Willie Wilson, Willie Aikens, Amos Otis, and George Brett paced the Royals on offense. Wilson batted .303, scored 54 runs, and stole 34 bases. Aikens hit 17 homers and drove in 53 runs. Otis led the team with 57 runs batted in. Brett placed among the league leaders with seven triples, 27 doubles, and a .314 batting average. Dennis Leonard and Larry Gura anchored Kansas City’s starting rotation. Leonard posted 13 victories, compiled a 2.99 ERA, and threw 202 innings. Gura finished 11-8 with a team-leading 2.72 ERA and 12 complete games. Dan Quisenberry excelled out of the bullpen, saving 18 games and posting a 1.73 ERA.
The Yankees compiled the Eastern Division’s best record during the season’s first half, while the Milwaukee Brewers emerged as the second-half winner. New York posted a record of 34-22 prior to the strike, finishing two games ahead of Baltimore and three games in front of Milwaukee. The Brewers compiled a mark of 31-22 after the players returned to their jobs, edging out both the Red Sox and Tigers by a game-and-a-half.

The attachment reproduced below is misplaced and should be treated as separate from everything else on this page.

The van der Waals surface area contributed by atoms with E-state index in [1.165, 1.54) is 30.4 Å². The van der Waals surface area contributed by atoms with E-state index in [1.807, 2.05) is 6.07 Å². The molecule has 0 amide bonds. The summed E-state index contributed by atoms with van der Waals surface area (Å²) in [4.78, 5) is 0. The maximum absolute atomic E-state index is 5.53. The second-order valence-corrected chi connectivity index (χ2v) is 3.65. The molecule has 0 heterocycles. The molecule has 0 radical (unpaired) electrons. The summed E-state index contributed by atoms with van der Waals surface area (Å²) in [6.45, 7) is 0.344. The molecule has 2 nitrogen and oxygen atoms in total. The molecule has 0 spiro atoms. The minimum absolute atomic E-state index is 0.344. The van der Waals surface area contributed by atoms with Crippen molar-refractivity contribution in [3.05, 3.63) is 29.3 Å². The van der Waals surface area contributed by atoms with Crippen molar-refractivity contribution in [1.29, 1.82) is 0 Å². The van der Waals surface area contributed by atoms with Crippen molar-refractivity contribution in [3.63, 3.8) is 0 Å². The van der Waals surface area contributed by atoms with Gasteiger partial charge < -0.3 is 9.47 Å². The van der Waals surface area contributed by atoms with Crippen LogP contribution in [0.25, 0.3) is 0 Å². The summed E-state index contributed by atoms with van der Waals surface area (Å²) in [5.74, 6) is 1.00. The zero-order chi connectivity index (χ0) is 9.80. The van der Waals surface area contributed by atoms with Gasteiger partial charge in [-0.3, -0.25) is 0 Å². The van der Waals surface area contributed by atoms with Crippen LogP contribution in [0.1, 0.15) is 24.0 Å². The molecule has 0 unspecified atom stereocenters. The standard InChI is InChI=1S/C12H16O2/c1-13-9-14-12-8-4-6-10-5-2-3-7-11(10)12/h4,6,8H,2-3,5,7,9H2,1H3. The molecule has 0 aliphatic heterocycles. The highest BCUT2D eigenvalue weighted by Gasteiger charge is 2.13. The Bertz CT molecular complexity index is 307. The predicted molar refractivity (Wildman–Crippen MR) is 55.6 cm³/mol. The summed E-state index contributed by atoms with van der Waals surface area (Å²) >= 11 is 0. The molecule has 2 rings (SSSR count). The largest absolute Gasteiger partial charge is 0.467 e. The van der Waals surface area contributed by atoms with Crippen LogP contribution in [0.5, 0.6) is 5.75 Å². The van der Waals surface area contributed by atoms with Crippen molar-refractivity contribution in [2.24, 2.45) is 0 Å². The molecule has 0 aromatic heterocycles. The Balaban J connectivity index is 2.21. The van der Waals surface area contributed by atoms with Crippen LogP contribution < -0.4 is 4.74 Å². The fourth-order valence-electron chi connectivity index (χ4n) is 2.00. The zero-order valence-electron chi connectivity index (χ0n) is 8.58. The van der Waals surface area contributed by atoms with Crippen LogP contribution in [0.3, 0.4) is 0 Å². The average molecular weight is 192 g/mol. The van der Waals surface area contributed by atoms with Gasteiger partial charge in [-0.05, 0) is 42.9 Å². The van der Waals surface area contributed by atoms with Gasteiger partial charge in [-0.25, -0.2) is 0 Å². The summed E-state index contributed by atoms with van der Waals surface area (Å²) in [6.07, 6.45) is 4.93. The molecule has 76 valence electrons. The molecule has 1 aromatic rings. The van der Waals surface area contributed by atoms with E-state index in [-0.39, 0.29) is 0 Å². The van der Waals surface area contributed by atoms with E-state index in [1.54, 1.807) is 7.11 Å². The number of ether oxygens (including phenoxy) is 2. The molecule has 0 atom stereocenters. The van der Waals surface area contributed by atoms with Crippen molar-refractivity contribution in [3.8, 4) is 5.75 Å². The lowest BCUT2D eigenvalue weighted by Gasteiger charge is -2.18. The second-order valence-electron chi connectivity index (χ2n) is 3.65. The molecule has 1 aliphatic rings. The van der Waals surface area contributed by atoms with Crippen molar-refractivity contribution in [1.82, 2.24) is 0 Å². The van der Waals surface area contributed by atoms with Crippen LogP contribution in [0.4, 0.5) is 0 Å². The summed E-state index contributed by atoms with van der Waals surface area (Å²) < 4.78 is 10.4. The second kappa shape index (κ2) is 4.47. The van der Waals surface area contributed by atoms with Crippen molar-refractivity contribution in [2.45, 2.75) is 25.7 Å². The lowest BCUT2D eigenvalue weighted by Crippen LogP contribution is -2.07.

The Yankees benefited from the split-season format perhaps more than any other team since they struggled during the second half of the campaign, posting a record of only 25-26 that left them with an overall mark of just 59-48. Dissatisfied with his ball club’s lackluster performance after play resumed, Yankee owner George Steinbrenner replaced Gene Michael at the helm with Bob Lemon. New York fared no better under Lemon, going just 11-14 over the final 25 games.
With many of the team’s regulars suffering through subpar seasons, New York finished just 11th in the American League in runs scored. Only off-season acquisitions Jerry Mumphrey and Dave Winfield performed well on offense. Mumphrey led the team with a .307 batting average and 14 stolen bases, while Winfield hit 13 home runs, batted .294, and finished first on the club with 68 runs batted in, 25 doubles, and 114 hits.